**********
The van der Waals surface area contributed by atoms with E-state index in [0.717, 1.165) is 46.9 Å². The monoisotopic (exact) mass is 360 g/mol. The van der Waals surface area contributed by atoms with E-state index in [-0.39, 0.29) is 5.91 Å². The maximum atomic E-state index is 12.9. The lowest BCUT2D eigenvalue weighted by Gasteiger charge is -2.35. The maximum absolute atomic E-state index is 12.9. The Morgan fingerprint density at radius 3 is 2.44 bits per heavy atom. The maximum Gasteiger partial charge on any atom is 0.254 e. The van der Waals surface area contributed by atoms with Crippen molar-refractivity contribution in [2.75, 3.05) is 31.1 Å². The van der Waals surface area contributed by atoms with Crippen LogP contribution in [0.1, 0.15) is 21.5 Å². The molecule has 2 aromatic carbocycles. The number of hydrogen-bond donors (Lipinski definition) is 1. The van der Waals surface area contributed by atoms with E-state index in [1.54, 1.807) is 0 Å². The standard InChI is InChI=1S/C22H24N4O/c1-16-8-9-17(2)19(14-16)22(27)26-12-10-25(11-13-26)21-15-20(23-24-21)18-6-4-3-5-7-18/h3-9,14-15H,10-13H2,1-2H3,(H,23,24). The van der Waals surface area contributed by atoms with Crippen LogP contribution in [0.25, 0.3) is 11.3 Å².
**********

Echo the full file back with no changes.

The van der Waals surface area contributed by atoms with E-state index in [0.717, 1.165) is 46.9 Å². The monoisotopic (exact) mass is 360 g/mol. The van der Waals surface area contributed by atoms with E-state index in [-0.39, 0.29) is 5.91 Å². The maximum atomic E-state index is 12.9. The lowest BCUT2D eigenvalue weighted by Gasteiger charge is -2.35. The maximum absolute atomic E-state index is 12.9. The Morgan fingerprint density at radius 3 is 2.44 bits per heavy atom. The maximum Gasteiger partial charge on any atom is 0.254 e. The van der Waals surface area contributed by atoms with Crippen molar-refractivity contribution in [2.75, 3.05) is 31.1 Å². The van der Waals surface area contributed by atoms with Crippen LogP contribution in [0.1, 0.15) is 21.5 Å². The molecule has 2 aromatic carbocycles. The number of hydrogen-bond donors (Lipinski definition) is 1. The van der Waals surface area contributed by atoms with E-state index in [1.54, 1.807) is 0 Å². The standard InChI is InChI=1S/C22H24N4O/c1-16-8-9-17(2)19(14-16)22(27)26-12-10-25(11-13-26)21-15-20(23-24-21)18-6-4-3-5-7-18/h3-9,14-15H,10-13H2,1-2H3,(H,23,24). The van der Waals surface area contributed by atoms with Crippen LogP contribution in [0.25, 0.3) is 11.3 Å².